Student Portfolios
The Honors College will be using a portfolio method to assess students’ learning outcomes. The portfolio allows for maximum flexibility in gauging student learning. Students decide (with instructor consultation) what “artifacts” or assignments to include for consideration in their portfolios to demonstrate successful achievement of each of five key student learning outcomes over the 4-year Honors experience. See

Honors Education in the ARTS (HEARTS)
The HEARTS program is designed to give Honors College students opportunities to “explore and appreciate different artistic and cultural traditions and modes of artistic expression. HEARTS will also serve as a clearinghouse (and curatorial framework) for our students to experience the arts on campus and in the community by providing them with information about cultural activities and access to performances with free or discounted tickets. See

Honors College Academic Misconduct Statement
In The Honors College, the term “honor” refers both to academic accomplishment and character. Students in Honors should therefore adhere to and be held to the highest standards of personal academic accountability. Academic dishonesty in any form, including plagiarism, is antithetical to the very definition of being an Honors student at FIU. Consequently, an Honors College student found responsible for academic misconduct will be dismissed from the College.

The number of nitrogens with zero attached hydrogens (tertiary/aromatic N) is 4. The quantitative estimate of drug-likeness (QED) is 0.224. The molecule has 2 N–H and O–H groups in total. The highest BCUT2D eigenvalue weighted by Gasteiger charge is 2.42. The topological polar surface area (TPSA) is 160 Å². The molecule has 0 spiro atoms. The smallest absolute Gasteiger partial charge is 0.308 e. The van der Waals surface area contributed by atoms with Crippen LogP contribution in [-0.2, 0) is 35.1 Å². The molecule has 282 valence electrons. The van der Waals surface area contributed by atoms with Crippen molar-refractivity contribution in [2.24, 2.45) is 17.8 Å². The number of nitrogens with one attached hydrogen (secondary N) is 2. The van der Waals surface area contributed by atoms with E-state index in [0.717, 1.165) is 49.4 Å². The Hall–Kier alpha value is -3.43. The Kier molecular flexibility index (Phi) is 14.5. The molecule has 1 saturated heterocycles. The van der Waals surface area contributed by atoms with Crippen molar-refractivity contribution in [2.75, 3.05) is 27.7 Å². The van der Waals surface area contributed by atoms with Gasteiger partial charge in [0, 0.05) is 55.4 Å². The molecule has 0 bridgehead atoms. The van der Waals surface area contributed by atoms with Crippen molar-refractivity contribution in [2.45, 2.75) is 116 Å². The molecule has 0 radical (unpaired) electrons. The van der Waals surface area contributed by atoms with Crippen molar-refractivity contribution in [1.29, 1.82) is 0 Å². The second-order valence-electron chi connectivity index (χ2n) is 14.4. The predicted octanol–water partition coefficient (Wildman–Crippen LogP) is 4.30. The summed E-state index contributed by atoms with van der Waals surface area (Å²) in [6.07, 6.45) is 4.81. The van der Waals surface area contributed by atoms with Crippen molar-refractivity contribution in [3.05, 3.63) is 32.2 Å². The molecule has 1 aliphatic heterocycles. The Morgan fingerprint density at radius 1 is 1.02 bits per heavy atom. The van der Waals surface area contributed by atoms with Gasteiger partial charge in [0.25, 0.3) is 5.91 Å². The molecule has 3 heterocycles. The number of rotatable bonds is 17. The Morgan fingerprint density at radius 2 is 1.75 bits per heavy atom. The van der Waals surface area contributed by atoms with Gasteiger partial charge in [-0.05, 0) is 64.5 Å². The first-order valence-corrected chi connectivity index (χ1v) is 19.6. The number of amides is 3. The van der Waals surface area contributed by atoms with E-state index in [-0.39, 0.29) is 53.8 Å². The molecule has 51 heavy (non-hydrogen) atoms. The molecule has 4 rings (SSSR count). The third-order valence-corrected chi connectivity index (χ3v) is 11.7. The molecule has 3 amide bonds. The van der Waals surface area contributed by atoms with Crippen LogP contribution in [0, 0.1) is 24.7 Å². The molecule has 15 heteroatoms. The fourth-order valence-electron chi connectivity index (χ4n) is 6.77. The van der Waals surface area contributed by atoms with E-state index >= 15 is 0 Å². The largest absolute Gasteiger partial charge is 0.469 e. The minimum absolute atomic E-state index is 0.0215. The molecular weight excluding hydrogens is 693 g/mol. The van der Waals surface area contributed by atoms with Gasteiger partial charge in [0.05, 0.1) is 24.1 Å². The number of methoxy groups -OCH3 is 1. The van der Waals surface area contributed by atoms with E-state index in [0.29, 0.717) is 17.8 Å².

Procedures and Penalties
An Honors faculty member may bring charges of academic misconduct against an Honors student if the faculty member suspects plagiarism or other forms of academic misconduct.  The faculty member will decide whether to pursue informal resolution, file formal resolution charges, or take no further action, and will follow the procedures outlined in the Honors College website (, and the Academic Misconduct Procedures, available at

Please refer to the following documents for additional information:

FIU Code of Academic Integrity –

College Student Handbook –

Global Learning Outcomes
Upper Division classes have been designated as Global Learning courses. For questions regarding GL requirements, please contact Allen Varela at the Honors College.

GL Learning Outcomes for IDH 3034-5
Global Awareness:  Students will be able to demonstrate knowledge of the interrelatedness of local, global, international, and intercultural issues, trends, and systems.
Course Learning Outcome:  Students will demonstrate knowledge of the interrelated global dynamics (social-cultural, political, economic, etc.) that shape aesthetics, values, and authority in diverse cultural contexts.
Global Perspectives:  Students will be able to develop a multi-perspective analysis of local, global, international, and intercultural problems.
Course Learning Outcome:  Students will be able to analyze the multiple global forces that shape their understanding of aesthetics, values, and authority — economic, political, sociological, technological, cultural, etc.
Global Engagement:  Students will be able to demonstrate a willingness to engage in local, global, international, and intercultural problem solving.
Course Learning Outcome:  Students will be able to develop solutions to local, global, international, and/or intercultural problems related to aesthetics, values, and authority.

Stephanie Sepúlveda & John William Bailly  23 August 2018